Want a lesson in water-wise gardening? Try a sage.
Not just any salvia, although many members of this large and diverse plant family are quite at home with limited irrigation. Traditional culinary sage – Salvia officinalis – can prove to be an exceptional gauge for the low-water garden.
And it comes with a bonus: This herb smells and tastes good.
“They’re wonderful teachers, especially when you’re adjusting to a water-wise garden,” said Rose Loveall-Sale, owner of Morningsun Herb Farm in Vacaville. “They teach you patience and discipline.”
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Mediterranean herbs – such as sage, thyme, rosemary and lavender – have become popular additions to California gardens of all kinds. They grow great here. And they offer multiple benefits.
“Herbs do more than look pretty,” said Loveall-Sale, who grows more than 2,000 varieties at her nursery. “They’re multiple-faceted culinary and medicinal plants that add color and texture – and beauty – to our gardens.”
But they also come with a learning curve. For example, if you overwater one of those temperamental but delicious sages, they die.
“They won’t stand it,” Loveall-Sale said. “They turn up their little toes and just keel over. It’s root rot and it can be sudden and ugly. I know; I’ve killed plenty of them.”
Culinary sages usually die of kindness. The initial stages of root rot make the plant droop and appear wilted.
“What’s your first reaction? You give that plant a drink,” she said. “That just makes it worse.”
Learning plant preferences is part of the challenge of any new kind of gardening; low-water landscapes are no exception.
Too much water – the amount delivered by two- or three-times-a-week schedules that seem “normal” – can be fatal for drought-tolerant plants. Or it can turn them into garden thugs that quickly overgrow their bounds.
Loveall-Sale recommends Purpurea and Berggarten culinary sages for the Sacramento area. They can stand the summer heat as well as winter chill. They form low-growing woody perennials that look handsome in the low-water garden. They grow best paired with other plants with the same water requirements; don’t mix them in with squash or basil such as in a summer vegetable garden.
These culinary sages demand well-drained soil – making them a challenge in local clay soils, too.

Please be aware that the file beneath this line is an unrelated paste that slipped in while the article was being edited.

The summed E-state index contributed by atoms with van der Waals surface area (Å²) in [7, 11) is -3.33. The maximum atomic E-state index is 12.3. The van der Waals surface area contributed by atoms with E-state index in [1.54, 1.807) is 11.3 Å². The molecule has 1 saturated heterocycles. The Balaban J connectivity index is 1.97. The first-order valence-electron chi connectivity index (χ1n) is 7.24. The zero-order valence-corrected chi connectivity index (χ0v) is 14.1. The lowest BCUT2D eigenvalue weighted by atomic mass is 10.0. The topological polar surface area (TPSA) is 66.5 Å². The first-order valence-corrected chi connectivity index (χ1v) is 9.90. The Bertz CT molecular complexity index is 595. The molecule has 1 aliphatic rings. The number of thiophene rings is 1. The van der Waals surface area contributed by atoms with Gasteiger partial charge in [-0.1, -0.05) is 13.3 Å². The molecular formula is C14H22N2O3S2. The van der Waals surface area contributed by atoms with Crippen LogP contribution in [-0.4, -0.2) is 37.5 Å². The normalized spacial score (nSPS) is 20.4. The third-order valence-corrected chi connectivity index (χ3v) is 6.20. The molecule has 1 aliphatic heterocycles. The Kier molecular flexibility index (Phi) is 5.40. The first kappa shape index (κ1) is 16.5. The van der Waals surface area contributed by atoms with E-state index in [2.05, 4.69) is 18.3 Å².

The answer? Plant them on mounded soil – like atop a little hill – to encourage good drainage and happy roots, Loveall-Sale recommends. Then once the sage gets established (usually its first full year in the ground), deep-water these perennial herbs once every three or four weeks.
Keep sage high and dry, and those roots will stay happy, she said.
During that “establishment” period, irrigation can be a little tricky. Too much, and the plant can develop rot. Too little, and it becomes dehydrated. In sage, both conditions look similar. Before watering, feel the soil. If it’s still moist, then you know what your sage is trying to tell you – too much!
Loveall-Sale’s advice: Start with weekly irrigation, then adjust.
Fall is the best time of year to add these flavorful and often fragrant favorites, Loveall-Sale said.
In the case of lavender, it leads to spring flowers. Native to the Mediterranean, fragrant lavender has become a mainstay of low-water landscapes.
“Lavender planted in fall is the secret to success,” she said. “Most people plant their lavender in the spring when it’s already in bloom; that’s when they see it in nurseries. But planted in spring, it doesn’t have a chance to really get its roots down and growing. By summer, they're just like the rest of us – trying to survive the heat. They don’t produce flowers.
“When you plant lavender in the fall, its roots grow strong. They have all winter to develop. In spring, you have beautiful blooms. If you prune it hard after blooming – about 30 percent of each stem – it grows more flowers in fall.”
If you plan to eat those flowers, choose English lavender varieties such as Hidcote Blue or Folgate; they have a delicate sweetness. The French and Spanish lavenders tend to taste soapy, although they can be used in savory Herbs de Provence.
“I love lavender ice cream,” Loveall-Sale said. “Can you tell?”
Thyme, another herb with many variations, has become increasingly popular as a low-water ground cover or lawn replacement. It’s a versatile culinary ingredient with cute little leaves, compact size and pleasant scents.
An evergreen perennial, thyme can thrive for a couple of seasons, then suddenly dry up and die, leaving gardeners perplexed.
It’s normal, Loveall-Sale explained. Thyme has a limited lifespan, usually three years, then dies back to be replaced by its young and succulent offspring. So if you seem to kill thyme, you're not alone. Like sage, thyme prefers life on the dry side. Over-watering will hasten its demise.
Rosemary, another low-water Mediterranean staple, can be exceptionally long lived. In Italy, some woody examples have lasted more than a century. Treat it like sage, and it will be happy, and so will the bees who love its blue flowers.
Oregano benefits from less water – and so do its neighbors. With too much irrigation, this trailing herb grows rapidly, suffocating nearby plants. Less water tames its wild habits. Treat it like mint; keep its roots restrained, Loveall-Sale recommends. Trim it regularly.
All these herbs do best planted now, she added, especially in our Mediterranean climate.
“Nurseries do 90 percent of their sales in the spring,” she said, “but fall is for planting.”